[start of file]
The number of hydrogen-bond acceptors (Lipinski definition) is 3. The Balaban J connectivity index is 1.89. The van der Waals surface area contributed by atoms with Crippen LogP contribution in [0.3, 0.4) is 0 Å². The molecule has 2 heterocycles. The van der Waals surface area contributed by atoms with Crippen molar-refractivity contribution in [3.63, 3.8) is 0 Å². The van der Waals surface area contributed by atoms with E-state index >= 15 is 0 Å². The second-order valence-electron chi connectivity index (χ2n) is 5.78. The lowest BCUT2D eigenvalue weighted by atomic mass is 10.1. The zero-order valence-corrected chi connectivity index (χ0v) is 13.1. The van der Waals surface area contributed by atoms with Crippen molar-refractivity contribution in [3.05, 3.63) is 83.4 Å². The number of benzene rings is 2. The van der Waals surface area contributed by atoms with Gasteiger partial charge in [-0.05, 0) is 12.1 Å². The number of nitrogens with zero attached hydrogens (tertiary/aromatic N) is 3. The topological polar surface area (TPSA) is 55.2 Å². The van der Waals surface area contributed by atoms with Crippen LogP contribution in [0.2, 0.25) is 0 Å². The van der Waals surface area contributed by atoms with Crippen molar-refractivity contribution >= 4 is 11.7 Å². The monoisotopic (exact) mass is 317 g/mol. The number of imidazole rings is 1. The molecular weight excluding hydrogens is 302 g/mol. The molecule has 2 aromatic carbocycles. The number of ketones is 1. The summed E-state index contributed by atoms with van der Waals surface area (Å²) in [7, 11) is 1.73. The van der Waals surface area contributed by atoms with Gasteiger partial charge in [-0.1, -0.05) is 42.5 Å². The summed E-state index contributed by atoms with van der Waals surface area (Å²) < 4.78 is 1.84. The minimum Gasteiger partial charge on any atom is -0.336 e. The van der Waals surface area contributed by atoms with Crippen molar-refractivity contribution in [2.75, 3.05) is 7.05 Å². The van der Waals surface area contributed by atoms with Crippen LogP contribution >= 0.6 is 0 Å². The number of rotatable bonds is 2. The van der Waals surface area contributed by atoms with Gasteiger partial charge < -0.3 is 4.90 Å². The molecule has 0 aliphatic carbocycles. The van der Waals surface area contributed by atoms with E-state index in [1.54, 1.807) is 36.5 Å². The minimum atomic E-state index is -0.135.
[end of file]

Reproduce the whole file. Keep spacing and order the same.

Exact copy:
The number of hydrogen-bond acceptors (Lipinski definition) is 3. The Balaban J connectivity index is 1.89. The van der Waals surface area contributed by atoms with Crippen LogP contribution in [0.3, 0.4) is 0 Å². The molecule has 2 heterocycles. The van der Waals surface area contributed by atoms with Crippen molar-refractivity contribution in [3.63, 3.8) is 0 Å². The van der Waals surface area contributed by atoms with E-state index >= 15 is 0 Å². The second-order valence-electron chi connectivity index (χ2n) is 5.78. The lowest BCUT2D eigenvalue weighted by atomic mass is 10.1. The zero-order valence-corrected chi connectivity index (χ0v) is 13.1. The van der Waals surface area contributed by atoms with Crippen molar-refractivity contribution in [3.05, 3.63) is 83.4 Å². The number of benzene rings is 2. The van der Waals surface area contributed by atoms with Gasteiger partial charge in [-0.05, 0) is 12.1 Å². The number of nitrogens with zero attached hydrogens (tertiary/aromatic N) is 3. The topological polar surface area (TPSA) is 55.2 Å². The van der Waals surface area contributed by atoms with Crippen LogP contribution in [0.2, 0.25) is 0 Å². The van der Waals surface area contributed by atoms with Crippen molar-refractivity contribution >= 4 is 11.7 Å². The monoisotopic (exact) mass is 317 g/mol. The number of imidazole rings is 1. The molecular weight excluding hydrogens is 302 g/mol. The molecule has 2 aromatic carbocycles. The number of ketones is 1. The summed E-state index contributed by atoms with van der Waals surface area (Å²) in [7, 11) is 1.73. The van der Waals surface area contributed by atoms with Gasteiger partial charge in [-0.1, -0.05) is 42.5 Å². The summed E-state index contributed by atoms with van der Waals surface area (Å²) < 4.78 is 1.84. The minimum Gasteiger partial charge on any atom is -0.336 e. The van der Waals surface area contributed by atoms with Crippen molar-refractivity contribution in [2.75, 3.05) is 7.05 Å². The van der Waals surface area contributed by atoms with Crippen LogP contribution >= 0.6 is 0 Å². The number of rotatable bonds is 2. The van der Waals surface area contributed by atoms with Gasteiger partial charge < -0.3 is 4.90 Å². The molecule has 0 aliphatic carbocycles. The van der Waals surface area contributed by atoms with E-state index in [1.54, 1.807) is 36.5 Å². The minimum atomic E-state index is -0.135.